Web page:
Mike Harris says he “Forrest Gump-ed” his way into the Grammy-winning Americana string band Old Crow Medicine Show when he was drafted to join in January 2021. But rather than picking his spot in the group from life’s box of chocolates, Harris’ initial connection was his friendship with drummer Jerry Pentecost. He quickly proved himself an important member of the Nashville-based outfit of “Wagon Wheel” fame, thanks to his flexible guitar, mandolin, banjo, resonator, and vocal abilities.
Harris invited PG to Old Crow Medicine Show’s East Nashville studio, where they recorded their latest album, Paint This Town, for some show-and-tell about his favorite traveling and recording instruments.
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Mike Harris’ main electric instrument in Old Crow Medicine Show is his well-loved 1968 Fender Telecaster with a maple-cap fretboard. The guitar has had a few changes over the past 54 years—the biggest is its Lollar neck pickup—but is mostly stock.
From Fessler’s Lane
Famed Fender luthier Greg Fessler, who’s made guitars for Robben Ford and many others, created this Custom Shop ’62 Tele in 2017. The speed dials and saddles are by notable vintage-style parts maker (and builder) Glendale Guitars of Arlington, Texas.
This stripped 1964 Fender Jaguar was a gift from Chris Stapleton. The tuners and bridge have been upgraded, which is common for pro-player Jags.
For a guitarist in Old Crow Medicine show, a classic Martin seems like a requirement. Harris’ 1960 D-28 features a Brazilian rosewood back and sides. The headstock has been repaired and a bridge plate saver installed.
This Collings MF Mandolin features an Adirondack spruce top and an Eastern flamed maple back and sides. It has a V-shaped neck and wide string spacing, for easy finger placement. Harris has a Fishman pickup installed.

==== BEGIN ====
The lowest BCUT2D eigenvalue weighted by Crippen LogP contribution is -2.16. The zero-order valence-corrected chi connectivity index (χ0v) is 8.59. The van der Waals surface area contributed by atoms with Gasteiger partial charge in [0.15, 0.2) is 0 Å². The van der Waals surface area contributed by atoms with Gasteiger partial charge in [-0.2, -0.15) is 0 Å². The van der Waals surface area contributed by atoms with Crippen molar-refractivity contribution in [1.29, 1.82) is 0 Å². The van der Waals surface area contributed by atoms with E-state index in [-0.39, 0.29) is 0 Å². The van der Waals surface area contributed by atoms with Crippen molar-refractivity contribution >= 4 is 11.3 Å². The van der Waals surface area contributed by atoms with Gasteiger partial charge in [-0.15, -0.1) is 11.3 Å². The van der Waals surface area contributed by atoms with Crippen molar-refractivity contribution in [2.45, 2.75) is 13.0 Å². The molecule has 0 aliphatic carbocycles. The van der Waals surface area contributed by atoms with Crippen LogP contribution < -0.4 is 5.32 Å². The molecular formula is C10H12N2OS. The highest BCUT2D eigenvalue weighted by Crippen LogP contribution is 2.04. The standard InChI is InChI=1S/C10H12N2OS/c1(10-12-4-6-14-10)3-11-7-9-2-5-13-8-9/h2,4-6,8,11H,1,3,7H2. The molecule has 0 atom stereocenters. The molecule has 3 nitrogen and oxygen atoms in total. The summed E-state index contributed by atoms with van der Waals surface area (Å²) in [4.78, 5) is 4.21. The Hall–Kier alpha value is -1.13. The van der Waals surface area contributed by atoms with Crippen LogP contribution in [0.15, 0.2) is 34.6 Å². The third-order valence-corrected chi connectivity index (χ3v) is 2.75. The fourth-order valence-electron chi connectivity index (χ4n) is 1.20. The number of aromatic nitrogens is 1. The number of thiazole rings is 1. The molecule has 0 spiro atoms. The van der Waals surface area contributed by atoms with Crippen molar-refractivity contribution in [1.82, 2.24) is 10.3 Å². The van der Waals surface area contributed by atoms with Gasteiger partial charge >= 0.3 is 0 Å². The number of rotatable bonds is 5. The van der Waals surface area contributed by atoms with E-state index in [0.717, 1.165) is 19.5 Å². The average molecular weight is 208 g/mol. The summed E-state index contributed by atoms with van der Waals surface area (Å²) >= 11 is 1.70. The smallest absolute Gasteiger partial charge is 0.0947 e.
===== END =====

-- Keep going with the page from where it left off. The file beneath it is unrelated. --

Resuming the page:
Amplifying a banjo can be tricky, so Harris has a microphone installed behind the head of this Deering Sierra model.
A “Handy” Les Paul
This 2012 Gibson R7 Les Paul has a mahogany top, Seymour Duncan Pearly Gates pickups, and a Bigsby BP-15 palm-pedal tailpiece installed with a Vibramate V5 bridge plate. The R, by the way, stands for reissue, and the 7 designates 1957 as the year of origin for the guitar that inspired this goldtop.
The Rev. William F. Gibbons’ very own monster ’59, dubbed Pearly Gates, is the inspiration for this Gibson reissue. Of course, it also sports a pair of Seymour Duncan Pearly Gates Pickups. Only 350 of these came out of the Gibson Custom Shop in 2009.
This mid-1960s Harmony Meteor actually belongs to Harris’ great uncle, Howard. True to its birth-era, the guitar stays strung with flatwounds. It also possesses its original D’Armond-made gold-foil pickups, which were introduced with this model back in the day.
I’ll Have a PBR
This Gold Tone PBR Paul Beard Signature-Series Roundneck Resonator with a cutaway gets carried to the PA via a Fishman Nashville Series spider-style resonator pickup. Harris always plays the guitar through a Fishman Jerry Douglas Signature Aura Acoustic Imaging pedal.
And now for something unusual: Harris has his PBR resonator tricked out with a Bigsby BP-12 palm pedal tailpiece.
Harris’ pedalboard starts with a XTS custom pedalboard interface and routes to a Fancy Boy Klon clone, an Origin Effects Cali76 Compact compressor, a Walrus Audio 385 overdrive, a Demonfx King of Drive, a Shnobel Tone-modded Ernie Ball VP Jr. with a built-in TC Electronic PolyTune, a EHX Micro POG, an MXR Phase 95, a Moog MF Delay, and a Strymon Flint Tremolo & Reverb. All are powered by a Truetone 1Spot CS 12 and wired with Mogami cable with SP500 plugs. The board also houses a Magnatone reverb/tremolo controller.
Other elements of Harris’ gear include D’Addario American Stage Cables, BlueChip thumb picks, ProPik fingerpicks, Fender medium triangle plectrums, Dunlop .88 mm Flow picks, and Clayton thin triangles. He uses Dunlop slides: a 224 Heavy Wall Brass for resonator and a Derek Trucks signature for electric.
In the studio, Harris uses a lot of amps. On tour, however, he carries two, including this Magnatone Panoramic Stereo 2×10 combo. These come with Jensens, but Harris replaced those with a pair of Eminence Legends.
Wall of Sound
Here’s a look at the studio amps he keeps on tap—mostly classic-style Fenders with a little assist from a Silvertone and that Magnatone.